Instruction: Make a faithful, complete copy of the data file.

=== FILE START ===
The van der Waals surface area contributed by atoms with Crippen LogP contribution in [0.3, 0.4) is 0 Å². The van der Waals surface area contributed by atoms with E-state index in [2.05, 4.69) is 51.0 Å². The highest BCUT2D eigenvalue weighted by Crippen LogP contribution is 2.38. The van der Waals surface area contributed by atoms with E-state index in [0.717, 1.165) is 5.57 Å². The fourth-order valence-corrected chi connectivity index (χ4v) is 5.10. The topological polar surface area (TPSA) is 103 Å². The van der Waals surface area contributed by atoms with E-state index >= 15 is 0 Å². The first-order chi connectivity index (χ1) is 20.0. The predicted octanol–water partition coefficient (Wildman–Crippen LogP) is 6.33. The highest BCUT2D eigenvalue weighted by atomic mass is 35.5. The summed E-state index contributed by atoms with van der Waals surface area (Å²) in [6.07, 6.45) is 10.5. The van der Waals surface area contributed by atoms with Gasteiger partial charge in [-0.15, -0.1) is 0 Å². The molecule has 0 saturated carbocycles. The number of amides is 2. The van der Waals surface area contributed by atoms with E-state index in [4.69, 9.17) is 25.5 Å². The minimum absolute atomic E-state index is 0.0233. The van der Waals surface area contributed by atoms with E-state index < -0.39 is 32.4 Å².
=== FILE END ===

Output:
The van der Waals surface area contributed by atoms with Crippen LogP contribution in [0.3, 0.4) is 0 Å². The van der Waals surface area contributed by atoms with E-state index in [2.05, 4.69) is 51.0 Å². The highest BCUT2D eigenvalue weighted by Crippen LogP contribution is 2.38. The van der Waals surface area contributed by atoms with E-state index in [0.717, 1.165) is 5.57 Å². The fourth-order valence-corrected chi connectivity index (χ4v) is 5.10. The topological polar surface area (TPSA) is 103 Å². The van der Waals surface area contributed by atoms with E-state index >= 15 is 0 Å². The first-order chi connectivity index (χ1) is 20.0. The predicted octanol–water partition coefficient (Wildman–Crippen LogP) is 6.33. The highest BCUT2D eigenvalue weighted by atomic mass is 35.5. The summed E-state index contributed by atoms with van der Waals surface area (Å²) in [6.07, 6.45) is 10.5. The van der Waals surface area contributed by atoms with Gasteiger partial charge in [-0.15, -0.1) is 0 Å². The molecule has 0 saturated carbocycles. The number of amides is 2. The van der Waals surface area contributed by atoms with E-state index in [4.69, 9.17) is 25.5 Å². The minimum absolute atomic E-state index is 0.0233. The van der Waals surface area contributed by atoms with E-state index < -0.39 is 32.4 Å².